Literary Motifs in “Young Goodman Brown”
A literary motif “is a conspicuous element, such as a type of incident, device, reference, or formula, which occurs frequently in works of literature” (Abrams 169). Incredibly, this one tale, “Young Goodman Brown” by Nathaniel Hawthorne, contains an array of familiar literary motifs (Axelrod 337).
First of all, the tale involves the common motif of a journey in quest of something. The young Goodman Brown, at the beginning of the story, takes leave of his wife, Faith, in order to journey into the woods where he keeps an appointment with the devil: "My love and my Faith," replied young Goodman Brown, "of all nights in the year, this one night must I tarry away from thee. My journey, as thou callest it, forth and back again, must needs be done 'twixt now and sunrise.”
The journey continues circuitously through the narrow paths of the forest (“He had taken a dreary road, darkened by all the gloomiest trees of the forest, which barely stood aside to let the narrow path creep through, and closed immediately behind.), involving encounters with the devil, Goody Cloyse, Deacon Gookin, the local minister and his wife Faith – all of whom have been on a journey into the deepest part of the woods to attend the annual coven or witch-meeting. After considerable misgiving regarding the journey, Goodman arrives at the end of the hike in the most remote and isolated part of the forest where he and Faith are to be baptized into the devil-worshipping group and thereby learn the evil secrets hidden in the hearts of everyone:
Herein did the Shape of Evil dip his hand, and prepare to lay the mark of baptism upon their foreheads, that they might be partakers of the mystery of sin, more conscious of the secret guilt of others, both in deed and thought, than they could now be of their own. The husband cast one look at his pale wife, and Faith at him. What polluted wretches would the next glance show them to each other, shuddering alike at what they disclosed and what they saw!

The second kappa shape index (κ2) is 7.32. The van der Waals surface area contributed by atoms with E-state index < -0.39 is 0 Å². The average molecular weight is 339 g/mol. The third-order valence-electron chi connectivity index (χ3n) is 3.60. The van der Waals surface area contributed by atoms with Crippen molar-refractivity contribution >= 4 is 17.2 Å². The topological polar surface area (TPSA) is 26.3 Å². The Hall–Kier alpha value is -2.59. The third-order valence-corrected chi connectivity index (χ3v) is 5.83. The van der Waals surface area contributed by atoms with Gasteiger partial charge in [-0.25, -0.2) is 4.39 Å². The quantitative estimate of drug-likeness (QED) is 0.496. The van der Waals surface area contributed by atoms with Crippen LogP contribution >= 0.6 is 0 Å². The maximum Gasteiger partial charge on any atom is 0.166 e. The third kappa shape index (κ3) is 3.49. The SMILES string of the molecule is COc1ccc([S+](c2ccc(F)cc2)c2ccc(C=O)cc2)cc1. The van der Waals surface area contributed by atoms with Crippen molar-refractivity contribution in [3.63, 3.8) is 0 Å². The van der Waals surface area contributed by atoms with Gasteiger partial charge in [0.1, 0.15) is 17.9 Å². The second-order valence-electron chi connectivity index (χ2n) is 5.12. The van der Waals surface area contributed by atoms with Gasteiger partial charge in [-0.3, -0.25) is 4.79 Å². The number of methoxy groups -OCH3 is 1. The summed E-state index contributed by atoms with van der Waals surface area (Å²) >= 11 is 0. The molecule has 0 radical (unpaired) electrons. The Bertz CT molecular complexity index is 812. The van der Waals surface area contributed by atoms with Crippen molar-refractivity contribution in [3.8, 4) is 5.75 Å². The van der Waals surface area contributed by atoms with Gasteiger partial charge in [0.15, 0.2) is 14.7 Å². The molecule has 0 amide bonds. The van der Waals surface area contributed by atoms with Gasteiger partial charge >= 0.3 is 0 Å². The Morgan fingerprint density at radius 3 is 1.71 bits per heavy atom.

The climax of the story involves a last-second repentance by the protagonist ("Faith! Faith!" cried the husband. "Look up to Heaven, and resist the Wicked One!"), but regrettably there has already been done some serious, irremediable damage to his inner peace. There is a post-climactic journey involving only the protagonist, Goodman himself, back into Salem village the following morning. This second journey does not restore Goodman to the tranquillity of his pre-journeying days. Even after many years, Brown’s peace has not returned and he dies an unhappy death: “And when he had lived long, and was borne to his grave, a hoary corpse, followed by Faith, an aged woman, and children and grandchildren, a goodly procession, besides neighbors, not a few, they carved no hopeful verse upon his tombstone; for his dying hour was gloom.”
Secondly, there is present in “Young Goodman Brown” the...